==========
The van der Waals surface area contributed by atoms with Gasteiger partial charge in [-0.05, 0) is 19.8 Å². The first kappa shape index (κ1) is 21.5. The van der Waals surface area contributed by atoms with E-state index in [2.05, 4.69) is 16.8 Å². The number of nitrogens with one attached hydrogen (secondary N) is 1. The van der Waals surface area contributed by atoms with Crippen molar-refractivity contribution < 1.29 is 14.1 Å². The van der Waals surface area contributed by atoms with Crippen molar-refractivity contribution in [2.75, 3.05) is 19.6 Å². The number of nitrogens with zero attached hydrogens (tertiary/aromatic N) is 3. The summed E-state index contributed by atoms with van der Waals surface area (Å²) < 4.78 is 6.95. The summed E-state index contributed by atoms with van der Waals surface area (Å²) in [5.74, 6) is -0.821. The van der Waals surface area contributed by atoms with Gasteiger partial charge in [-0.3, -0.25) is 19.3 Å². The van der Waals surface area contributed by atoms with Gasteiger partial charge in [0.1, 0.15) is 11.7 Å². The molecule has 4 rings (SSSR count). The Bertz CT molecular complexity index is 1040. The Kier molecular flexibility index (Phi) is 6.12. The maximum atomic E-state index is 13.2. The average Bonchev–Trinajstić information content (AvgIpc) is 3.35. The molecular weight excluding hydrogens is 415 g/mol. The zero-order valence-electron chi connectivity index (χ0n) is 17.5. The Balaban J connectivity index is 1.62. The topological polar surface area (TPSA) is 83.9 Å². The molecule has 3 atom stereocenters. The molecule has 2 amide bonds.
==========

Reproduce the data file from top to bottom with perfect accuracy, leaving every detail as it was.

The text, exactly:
The van der Waals surface area contributed by atoms with Gasteiger partial charge in [-0.05, 0) is 19.8 Å². The first kappa shape index (κ1) is 21.5. The van der Waals surface area contributed by atoms with E-state index in [2.05, 4.69) is 16.8 Å². The number of nitrogens with one attached hydrogen (secondary N) is 1. The van der Waals surface area contributed by atoms with Crippen molar-refractivity contribution < 1.29 is 14.1 Å². The van der Waals surface area contributed by atoms with Crippen molar-refractivity contribution in [2.75, 3.05) is 19.6 Å². The number of nitrogens with zero attached hydrogens (tertiary/aromatic N) is 3. The summed E-state index contributed by atoms with van der Waals surface area (Å²) < 4.78 is 6.95. The summed E-state index contributed by atoms with van der Waals surface area (Å²) in [5.74, 6) is -0.821. The van der Waals surface area contributed by atoms with Gasteiger partial charge in [-0.3, -0.25) is 19.3 Å². The van der Waals surface area contributed by atoms with Gasteiger partial charge in [0.1, 0.15) is 11.7 Å². The molecule has 4 rings (SSSR count). The Bertz CT molecular complexity index is 1040. The Kier molecular flexibility index (Phi) is 6.12. The maximum atomic E-state index is 13.2. The average Bonchev–Trinajstić information content (AvgIpc) is 3.35. The molecular weight excluding hydrogens is 415 g/mol. The zero-order valence-electron chi connectivity index (χ0n) is 17.5. The Balaban J connectivity index is 1.62. The topological polar surface area (TPSA) is 83.9 Å². The molecule has 3 atom stereocenters. The molecule has 2 amide bonds.